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# C2 - Question watch

1. How do you do the last part?

In the mark scheme it says something about perpendicular distance, can someone explain this to me?
2. (Original post by IShouldBeRevising_)
How do you do the last part?

In the mark scheme it says something about perpendicular distance, can someone explain this to me?
Shortest distance from a point to a line is the perpendicular distance. So drop a perpendicular from T to the line AC. What's its length?
3. (Original post by ghostwalker)
Shortest distance from a point to a line is the perpendicular distance. So drop a perpendicular from T to the line AC. What's its length?
Thanks, how do you work out the length of the line, it says in the mark scheme 914 * sin 70??
4. well 914 should be the answer to part a then because its perpendicular its right angle trig.
5. AC is 150m so the perpendicular is half the way along that line
6. (Original post by Goods)
well 914 should be the answer to part a then because its perpendicular its right angle trig.

(Original post by PKMN TRN JAM)
AC is 150m so the perpendicular is half the way along that line
I don't understand how you work out the distance of the perpendicular line?
7. (Original post by IShouldBeRevising_)
I don't understand how you work out the distance of the perpendicular line?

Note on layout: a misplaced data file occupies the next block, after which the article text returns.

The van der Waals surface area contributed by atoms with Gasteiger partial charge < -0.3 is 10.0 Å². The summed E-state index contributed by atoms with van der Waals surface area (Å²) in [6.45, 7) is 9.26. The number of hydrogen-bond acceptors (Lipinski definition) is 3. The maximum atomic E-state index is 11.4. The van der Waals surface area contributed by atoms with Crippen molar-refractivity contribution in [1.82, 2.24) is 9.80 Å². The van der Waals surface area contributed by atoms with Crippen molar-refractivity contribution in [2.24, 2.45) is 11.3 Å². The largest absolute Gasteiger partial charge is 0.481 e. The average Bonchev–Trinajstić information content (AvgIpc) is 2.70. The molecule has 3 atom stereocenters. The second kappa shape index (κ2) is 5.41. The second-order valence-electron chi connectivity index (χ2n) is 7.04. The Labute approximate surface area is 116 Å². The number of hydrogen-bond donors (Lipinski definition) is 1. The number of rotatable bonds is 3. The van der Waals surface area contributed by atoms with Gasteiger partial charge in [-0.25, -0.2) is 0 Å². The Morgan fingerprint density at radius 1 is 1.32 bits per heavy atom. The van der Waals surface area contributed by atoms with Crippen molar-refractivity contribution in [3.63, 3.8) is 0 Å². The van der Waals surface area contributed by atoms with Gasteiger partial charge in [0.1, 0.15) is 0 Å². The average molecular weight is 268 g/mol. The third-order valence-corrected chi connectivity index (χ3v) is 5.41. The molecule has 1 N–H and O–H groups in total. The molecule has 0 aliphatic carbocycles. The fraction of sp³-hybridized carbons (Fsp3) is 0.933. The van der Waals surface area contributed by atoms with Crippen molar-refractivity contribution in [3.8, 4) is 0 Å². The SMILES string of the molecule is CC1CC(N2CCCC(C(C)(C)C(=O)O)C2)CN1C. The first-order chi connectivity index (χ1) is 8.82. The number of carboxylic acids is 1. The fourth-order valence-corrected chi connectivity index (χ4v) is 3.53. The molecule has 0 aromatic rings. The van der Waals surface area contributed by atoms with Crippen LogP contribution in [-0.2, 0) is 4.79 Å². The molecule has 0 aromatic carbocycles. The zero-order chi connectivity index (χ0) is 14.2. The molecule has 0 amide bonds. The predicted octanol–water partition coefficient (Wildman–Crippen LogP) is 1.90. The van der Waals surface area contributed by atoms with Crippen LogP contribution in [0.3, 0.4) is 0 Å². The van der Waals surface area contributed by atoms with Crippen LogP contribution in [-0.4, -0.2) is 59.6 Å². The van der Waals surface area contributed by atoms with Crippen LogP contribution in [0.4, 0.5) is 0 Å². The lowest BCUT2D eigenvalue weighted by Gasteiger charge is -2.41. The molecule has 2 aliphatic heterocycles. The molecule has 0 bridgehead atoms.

You've got A-T
you've got angle A
You've got A- perpendicular

I think you can use the sin rule from there
8. (Original post by IShouldBeRevising_)
Thanks, how do you work out the length of the line, it says in the mark scheme 914 * sin 70??
Don't forget the perpendicular lines meets AC at 90 degrees, a right angle.

Hence as others have said.
9. (Original post by IShouldBeRevising_)
I don't understand how you work out the distance of the perpendicular line?
Spoiler:
Show
10. (Original post by IShouldBeRevising_)

How do you do the last part?

In the mark scheme it says something about perpendicular distance, can someone explain this to me?
Here you go, this should help:
Attached Images

11. (Original post by GeorgeL3)
Here you go, this should help:

(Original post by Goods)
Spoiler:
Show

(Original post by ghostwalker)
Don't forget the perpendicular lines meets AC at 90 degrees, a right angle.

Hence as others have said.

(Original post by PKMN TRN JAM)
You've got A-T
you've got angle A
You've got A- perpendicular

I think you can use the sin rule from there
ok thank you guys... also just one more thing

For example if I have an arithmetic progression a = 7 d = 4

What does the following notation mean A sigma sign on top there is a 50 at the bottom there is n = 36 ? and on the side Un...

If at the bottom it was n=1 this would mean the sum of the first 50terms but I dont get what it means when n=36?
12. the sum of the 36th term and all the intermediate terms to the 50th term of the series U
13. (Original post by IShouldBeRevising_)
ok thank you guys... also just one more thing

For example if I have an arithmetic progression a = 7 d = 4

What does the following notation mean A sigma sign on top there is a 50 at the bottom there is n = 36 ? and on the side Un...

If at the bottom it was n=1 this would mean the sum of the first 50terms but I dont get what it means when n=36?
http://www.mathsisfun.com/algebra/sigma-notation.html

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